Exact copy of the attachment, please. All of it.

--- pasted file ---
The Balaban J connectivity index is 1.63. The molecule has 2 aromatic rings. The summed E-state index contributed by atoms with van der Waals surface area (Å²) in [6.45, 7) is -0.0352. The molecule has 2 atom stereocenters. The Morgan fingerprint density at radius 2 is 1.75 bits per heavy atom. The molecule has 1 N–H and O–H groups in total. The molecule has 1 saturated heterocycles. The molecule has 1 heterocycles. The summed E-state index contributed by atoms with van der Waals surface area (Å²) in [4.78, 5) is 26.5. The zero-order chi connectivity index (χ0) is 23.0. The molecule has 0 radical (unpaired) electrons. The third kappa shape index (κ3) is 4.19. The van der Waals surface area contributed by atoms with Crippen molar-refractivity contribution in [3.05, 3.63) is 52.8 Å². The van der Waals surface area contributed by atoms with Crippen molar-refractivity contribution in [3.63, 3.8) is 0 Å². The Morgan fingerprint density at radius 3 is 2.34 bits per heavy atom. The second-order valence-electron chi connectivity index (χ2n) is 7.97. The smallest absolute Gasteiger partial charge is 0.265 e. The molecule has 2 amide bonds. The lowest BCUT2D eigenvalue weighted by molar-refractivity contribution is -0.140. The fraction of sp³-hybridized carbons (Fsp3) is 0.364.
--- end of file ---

The Balaban J connectivity index is 1.63. The molecule has 2 aromatic rings. The summed E-state index contributed by atoms with van der Waals surface area (Å²) in [6.45, 7) is -0.0352. The molecule has 2 atom stereocenters. The Morgan fingerprint density at radius 2 is 1.75 bits per heavy atom. The molecule has 1 N–H and O–H groups in total. The molecule has 1 saturated heterocycles. The molecule has 1 heterocycles. The summed E-state index contributed by atoms with van der Waals surface area (Å²) in [4.78, 5) is 26.5. The zero-order chi connectivity index (χ0) is 23.0. The molecule has 0 radical (unpaired) electrons. The third kappa shape index (κ3) is 4.19. The van der Waals surface area contributed by atoms with Crippen molar-refractivity contribution in [3.05, 3.63) is 52.8 Å². The van der Waals surface area contributed by atoms with Crippen molar-refractivity contribution in [3.63, 3.8) is 0 Å². The Morgan fingerprint density at radius 3 is 2.34 bits per heavy atom. The second-order valence-electron chi connectivity index (χ2n) is 7.97. The smallest absolute Gasteiger partial charge is 0.265 e. The molecule has 2 amide bonds. The lowest BCUT2D eigenvalue weighted by molar-refractivity contribution is -0.140. The fraction of sp³-hybridized carbons (Fsp3) is 0.364.